After stretches, the players line up at four corners and begin to run with a ball, engaging in drills where they pass the ball — always a lateral or backward lateral — and continue to run. Lytle observes his troops fondly, like a proud, silent general, with a cup of coffee in hand. After drills, players break up into two groups: forwards and backs. Forwards practice engaging in the scrum, a large, ring-like lock between players similar to the trenches in American football — the players in this group come in all shapes and sizes, ranging from a stout, bowling-ball like student to a tall, muscular fellow who looks more like a football wide receiver than a lineman. All the players seem to have one thing in common: really strong legs that will help propel them in the scrum and push the “line of scrimmage,” so to speak, further back in their team’s favor.
Backs continue running in single file lines while simultaneously practicing their lateral passes. These distinctions are largely cosmetic; though there are players “preferred” as backs or forwards, every player contributes to the overall goal in the same way. There are no ineligible receivers in rugby, so even the largest player can carry the ball. Lytle admits this was what made him so interested in rugby.
“In football, maybe five or six guys will touch the ball,” Lytle said. “In rugby, anyone can carry the ball. Anyone can score.”
This aspect of the game is perhaps most fascinating. In rugby, a “touchdown” is actually called a “try.” Whereas in American football the ball only needs to cross the plane, in rugby football the ball needs to touch both the player and the ground — which is, ironically, where the term “touchdown” actually originated. The subsequent kick after the “try” is referred to as a “conversion.” The try is worth differing amounts of points depending on the code of play, but the kick is always worth two points. There is very little individual glory in rugby —no chest-thumping running backs celebrating in the end zone, no exuberant soccer forwards sliding across the pitch on their knees swallowing up all the commercial endorsements.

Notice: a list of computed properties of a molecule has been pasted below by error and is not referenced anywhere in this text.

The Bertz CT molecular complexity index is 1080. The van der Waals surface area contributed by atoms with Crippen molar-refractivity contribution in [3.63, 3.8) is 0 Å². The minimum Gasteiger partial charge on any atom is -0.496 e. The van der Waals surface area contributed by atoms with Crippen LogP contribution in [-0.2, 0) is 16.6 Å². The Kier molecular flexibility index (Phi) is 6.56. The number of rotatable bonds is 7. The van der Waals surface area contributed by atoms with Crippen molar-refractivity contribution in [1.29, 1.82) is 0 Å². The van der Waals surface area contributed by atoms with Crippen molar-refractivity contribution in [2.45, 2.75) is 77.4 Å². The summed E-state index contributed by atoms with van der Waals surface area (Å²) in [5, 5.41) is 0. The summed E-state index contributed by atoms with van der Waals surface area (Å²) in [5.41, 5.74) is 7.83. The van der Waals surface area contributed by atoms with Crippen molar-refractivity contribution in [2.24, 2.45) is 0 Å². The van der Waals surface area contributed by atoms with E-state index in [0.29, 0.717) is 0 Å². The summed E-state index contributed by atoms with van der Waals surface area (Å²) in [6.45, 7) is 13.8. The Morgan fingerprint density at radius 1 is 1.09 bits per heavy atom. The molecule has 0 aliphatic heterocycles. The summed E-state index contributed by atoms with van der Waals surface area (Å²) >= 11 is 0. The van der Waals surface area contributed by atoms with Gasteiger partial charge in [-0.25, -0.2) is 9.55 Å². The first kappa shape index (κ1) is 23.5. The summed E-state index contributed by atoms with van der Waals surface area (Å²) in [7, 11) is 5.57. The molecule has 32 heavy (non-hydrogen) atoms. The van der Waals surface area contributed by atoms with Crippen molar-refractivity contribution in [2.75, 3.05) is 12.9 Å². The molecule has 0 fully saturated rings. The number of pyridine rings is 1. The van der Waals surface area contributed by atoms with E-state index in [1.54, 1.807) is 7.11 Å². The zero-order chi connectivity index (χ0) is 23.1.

In Lytle’s team, each player is equally accountable for their team’s success in a strategic way, and all are equally capable of scoring in a given situation. Teams play with respect for one another and out of respect for the game, like in some sort of twisted fantasy world where sportsmanship still exists. Krassenstein sums up the feeling of this camaraderie in rugby with an old axiom.
“I always say that soccer is a gentleman’s game played by hooligans, and that rugby is a hooligan’s game played by gentlemen,” Krassenstein said. “We might tackle each other and hit each other, but we don’t flop for a call or play dishonestly, because there’s no room for that in rugby. At the end of the game, we shake each other’s hands like men, and we can go out for a pint.”
Euno Lee is a senior majoring in English literature. He is also the editor-in-chief of the Daily Trojan. His column, “Euno What Time It Is,” runs Tuesdays.